Vincent Irizarry Opens Up About the Easter Epiphany That Saved His Life: ‘I Know That I Was Created for Something Better Than This’
“I did pretty much everything.”
Soap vet Vincent Irizarry gave us all a scare recently when his act of heroism almost cost him his life. Fortunately, it seems like he’s on the road to recovery. But it’s not the first time we almost lost the actor. Like many of us, he led a wild life when he was younger, but Irizarry went down a dark path that could’ve very easily taken him from us before we ever even met.
Shortly before his hospitalization, the actor sat down with General Hospital‘s Maurice Benard (Sonny) for his State of Mind podcast. The two talked about a slew of things, including Irizarry’s wild youth — a youth filled with drugs and destructive behavior.
He came of age, he explained, during the drug culture of the ‘60s and ‘70s. And he was very much a man of the times. When Benard asked what all he tried, Irizarry didn’t hold back.
“I would say pretty much everything,” he admitted, telling a shocked Benard that he’d even tried heroin when he “was living in an apartment with a few other people who were doing it regularly,” but it wasn’t for him.
“I’ve always had a wanderlust,” he continued, “a lust for life, a desire to acquire life experiences, to have a life fully lived. Which is a good thing, but it can also lead to destructful decisions.”
Part of that lust for life led Irizarry to a love of performing that actually began with music, rather than acting. Irizarry started his musical career at a young age, studying the piano when he was just 11. And that may have planted the seeds that would end up saving him.
“It gave me a discipline,” he noted, “a focus at that time, at those years, and it was a good thing for me because in some ways it was a saving grace for me. Because it was kind of a destructive period in my life at the time. I can honestly say that.”
After high school, Irizarry moved to Boston to study music at Berklee College of Music. As time went on, though, he says he became more and more introverted as her got lost in his own world and his own piano playing. That’s when his English teacher stepped in and asked if he’d ever thought about acting. Irizarry had, but he’d never tried it.
Once he did, he found his calling in life. At first he took some roles up in Boston, finding it fairly easy to make his way. Then he decided to quit college and move to New York City to become a professional actor. That, he admits, was a whole different experience.
Whereas once he was trying out for parts against a handful of others, in New York, he was auditioning against hundreds and hundreds of actors all trying out for the same roles. It didn’t go well, and the company he was keeping in his new life wasn’t helping. Irizarry’s drug use and drinking were out of control.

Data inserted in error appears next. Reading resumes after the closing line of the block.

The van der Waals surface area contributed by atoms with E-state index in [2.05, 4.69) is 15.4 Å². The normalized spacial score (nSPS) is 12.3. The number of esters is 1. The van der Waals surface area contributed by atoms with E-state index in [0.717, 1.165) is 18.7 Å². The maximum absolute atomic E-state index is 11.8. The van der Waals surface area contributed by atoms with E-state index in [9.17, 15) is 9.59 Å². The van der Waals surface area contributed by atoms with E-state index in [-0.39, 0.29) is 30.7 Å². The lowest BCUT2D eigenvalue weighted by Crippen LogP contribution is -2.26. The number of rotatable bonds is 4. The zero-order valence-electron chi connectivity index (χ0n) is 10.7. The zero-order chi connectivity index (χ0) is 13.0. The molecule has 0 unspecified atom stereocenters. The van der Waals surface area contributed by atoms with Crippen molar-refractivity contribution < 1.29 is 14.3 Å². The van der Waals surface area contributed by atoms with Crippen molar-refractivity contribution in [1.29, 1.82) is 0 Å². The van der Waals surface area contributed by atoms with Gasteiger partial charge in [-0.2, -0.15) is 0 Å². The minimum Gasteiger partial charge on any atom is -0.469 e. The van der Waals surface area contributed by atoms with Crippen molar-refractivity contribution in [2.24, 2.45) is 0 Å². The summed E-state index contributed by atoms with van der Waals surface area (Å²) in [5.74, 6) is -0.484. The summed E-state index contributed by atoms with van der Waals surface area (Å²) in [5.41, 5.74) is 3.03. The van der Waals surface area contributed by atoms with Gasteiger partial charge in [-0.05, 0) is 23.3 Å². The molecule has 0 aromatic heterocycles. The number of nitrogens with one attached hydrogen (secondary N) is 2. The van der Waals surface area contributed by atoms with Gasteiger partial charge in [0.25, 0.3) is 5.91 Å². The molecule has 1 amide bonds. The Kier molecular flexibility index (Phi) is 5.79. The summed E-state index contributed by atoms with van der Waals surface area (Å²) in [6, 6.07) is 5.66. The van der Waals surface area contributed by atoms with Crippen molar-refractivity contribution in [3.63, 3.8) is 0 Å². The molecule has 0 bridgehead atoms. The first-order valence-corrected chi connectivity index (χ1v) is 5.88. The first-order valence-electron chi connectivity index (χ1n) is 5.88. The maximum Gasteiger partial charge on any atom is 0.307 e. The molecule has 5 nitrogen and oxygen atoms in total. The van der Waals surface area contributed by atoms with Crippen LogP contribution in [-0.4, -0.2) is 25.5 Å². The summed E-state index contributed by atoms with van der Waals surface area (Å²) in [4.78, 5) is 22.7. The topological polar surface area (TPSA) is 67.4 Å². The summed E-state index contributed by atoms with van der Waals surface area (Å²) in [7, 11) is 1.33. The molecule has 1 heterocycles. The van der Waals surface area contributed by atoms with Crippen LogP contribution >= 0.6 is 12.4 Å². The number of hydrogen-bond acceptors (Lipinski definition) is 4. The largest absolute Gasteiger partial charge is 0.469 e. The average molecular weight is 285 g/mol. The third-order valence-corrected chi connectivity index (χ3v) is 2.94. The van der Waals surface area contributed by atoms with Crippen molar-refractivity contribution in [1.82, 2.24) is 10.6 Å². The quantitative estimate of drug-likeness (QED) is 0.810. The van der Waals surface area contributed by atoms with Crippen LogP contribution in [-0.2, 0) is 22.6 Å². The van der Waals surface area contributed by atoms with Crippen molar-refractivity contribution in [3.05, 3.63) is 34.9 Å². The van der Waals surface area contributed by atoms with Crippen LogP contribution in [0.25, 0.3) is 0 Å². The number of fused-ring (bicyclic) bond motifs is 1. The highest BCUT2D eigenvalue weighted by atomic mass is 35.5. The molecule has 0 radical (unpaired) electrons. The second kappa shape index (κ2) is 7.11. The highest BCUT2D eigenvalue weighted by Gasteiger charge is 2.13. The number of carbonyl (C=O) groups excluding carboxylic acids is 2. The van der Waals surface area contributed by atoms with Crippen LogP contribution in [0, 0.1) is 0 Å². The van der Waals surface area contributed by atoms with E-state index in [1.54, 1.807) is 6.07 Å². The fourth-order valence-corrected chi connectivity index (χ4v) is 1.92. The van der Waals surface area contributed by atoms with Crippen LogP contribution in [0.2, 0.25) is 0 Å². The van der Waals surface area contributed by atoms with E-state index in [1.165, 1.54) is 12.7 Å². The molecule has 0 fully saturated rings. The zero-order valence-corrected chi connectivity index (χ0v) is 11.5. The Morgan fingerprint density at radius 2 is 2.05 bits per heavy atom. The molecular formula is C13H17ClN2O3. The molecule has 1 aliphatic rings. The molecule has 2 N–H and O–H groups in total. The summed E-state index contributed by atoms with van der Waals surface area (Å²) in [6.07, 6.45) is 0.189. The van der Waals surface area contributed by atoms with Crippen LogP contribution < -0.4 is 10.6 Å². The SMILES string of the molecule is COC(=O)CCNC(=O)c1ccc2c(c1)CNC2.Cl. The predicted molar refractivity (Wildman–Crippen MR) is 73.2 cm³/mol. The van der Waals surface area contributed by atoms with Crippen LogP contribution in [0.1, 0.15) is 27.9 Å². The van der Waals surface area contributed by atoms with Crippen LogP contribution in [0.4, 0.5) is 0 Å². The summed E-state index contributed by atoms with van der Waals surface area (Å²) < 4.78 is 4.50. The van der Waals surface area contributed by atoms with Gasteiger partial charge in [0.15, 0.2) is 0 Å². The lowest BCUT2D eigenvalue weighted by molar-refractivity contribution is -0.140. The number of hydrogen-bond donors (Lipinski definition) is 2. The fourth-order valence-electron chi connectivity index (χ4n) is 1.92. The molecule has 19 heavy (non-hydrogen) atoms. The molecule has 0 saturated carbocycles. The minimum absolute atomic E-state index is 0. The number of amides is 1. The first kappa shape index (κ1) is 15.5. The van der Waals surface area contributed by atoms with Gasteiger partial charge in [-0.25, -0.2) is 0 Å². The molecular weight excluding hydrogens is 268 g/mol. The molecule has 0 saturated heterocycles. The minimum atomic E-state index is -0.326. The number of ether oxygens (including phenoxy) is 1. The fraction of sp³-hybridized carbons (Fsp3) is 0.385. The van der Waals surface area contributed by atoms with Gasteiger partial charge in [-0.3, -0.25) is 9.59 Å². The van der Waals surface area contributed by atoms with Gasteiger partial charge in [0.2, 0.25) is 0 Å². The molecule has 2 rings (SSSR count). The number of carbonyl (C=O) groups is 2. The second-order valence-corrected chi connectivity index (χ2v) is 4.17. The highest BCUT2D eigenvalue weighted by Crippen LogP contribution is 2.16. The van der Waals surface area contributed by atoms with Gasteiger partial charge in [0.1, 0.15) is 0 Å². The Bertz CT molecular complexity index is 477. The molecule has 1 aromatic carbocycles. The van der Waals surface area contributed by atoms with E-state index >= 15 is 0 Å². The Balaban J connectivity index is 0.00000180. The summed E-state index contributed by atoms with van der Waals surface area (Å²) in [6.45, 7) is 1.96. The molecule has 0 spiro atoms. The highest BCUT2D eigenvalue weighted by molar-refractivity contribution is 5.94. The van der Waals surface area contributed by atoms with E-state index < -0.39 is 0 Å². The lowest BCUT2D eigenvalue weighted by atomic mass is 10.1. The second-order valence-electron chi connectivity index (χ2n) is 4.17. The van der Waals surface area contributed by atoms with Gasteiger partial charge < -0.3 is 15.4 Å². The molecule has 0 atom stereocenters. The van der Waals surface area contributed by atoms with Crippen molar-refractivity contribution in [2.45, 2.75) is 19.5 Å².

“I was living in that apartment with a bunch of people,” he said of his time in Manhattan’s East Village. “One of them actually OD’d. I had to call the ambulance and they took him out.”
That, though, wasn’t rock bottom. That didn’t hit until Easter Sunday when he was 21.
Credit: ABC/Courtesy of the Everett Collection
The actor was supposed to meet with a director for a part in Shakespeare’s Taming of the Shrew. But he was a nervous wreck and spent the night before on a bender, drinking, shooting up speed and then crashing with his roommates in their apartment, “with everybody strewn out all over the floor.”
He woke up too late and missed his appointment, then tried calling the director and claimed that his car had broken down.
Irizarry paused, looking pained. “He didn’t believe me.”
This was when he realized enough was enough, looking at himself in the mirror and telling himself, “This can’t be what I was created for. This cannot be. I can’t go this route. This is not gonna be beneficial, healthy for me. I know that I was created for something better than this.”
“It was an epiphany,” he said. “I literally had this eye-opening moment right then, and I literally stopped everything. I stopped drugs, I didn’t do anything. I went, that day and got a job there at the Riviera Café.”
The soap vet got a part and moved into the theater itself for six months for free, helping out to earn his way. He left behind his roommates, his friends and focused on acting. Three years later, he got his big break in daytime as Guiding Light’s Lujack.
Credit: CBS/Courtesy of the Everett Collection
Music and acting were his “saving grace” Irizarry insisted, saying that they were “a salvation because of the focus and the discipline it gave me during those destructive, exploratory periods of my life.”
“I always felt that the world doesn’t stop turning waiting for you to get on,” he concluded thoughtfully. “This is your moment.”
He was right. It was his moment, and the future soap actor made the most out of it, turning it into a career spanning four decades. And the man he became is incredible, risking his life to defend someone he doesn’t even know.
Before heading out, why not check out a gallery of Irizarry’s fellow All My Children stars then and now. He’s not the only one who grew into quite the incredible human being.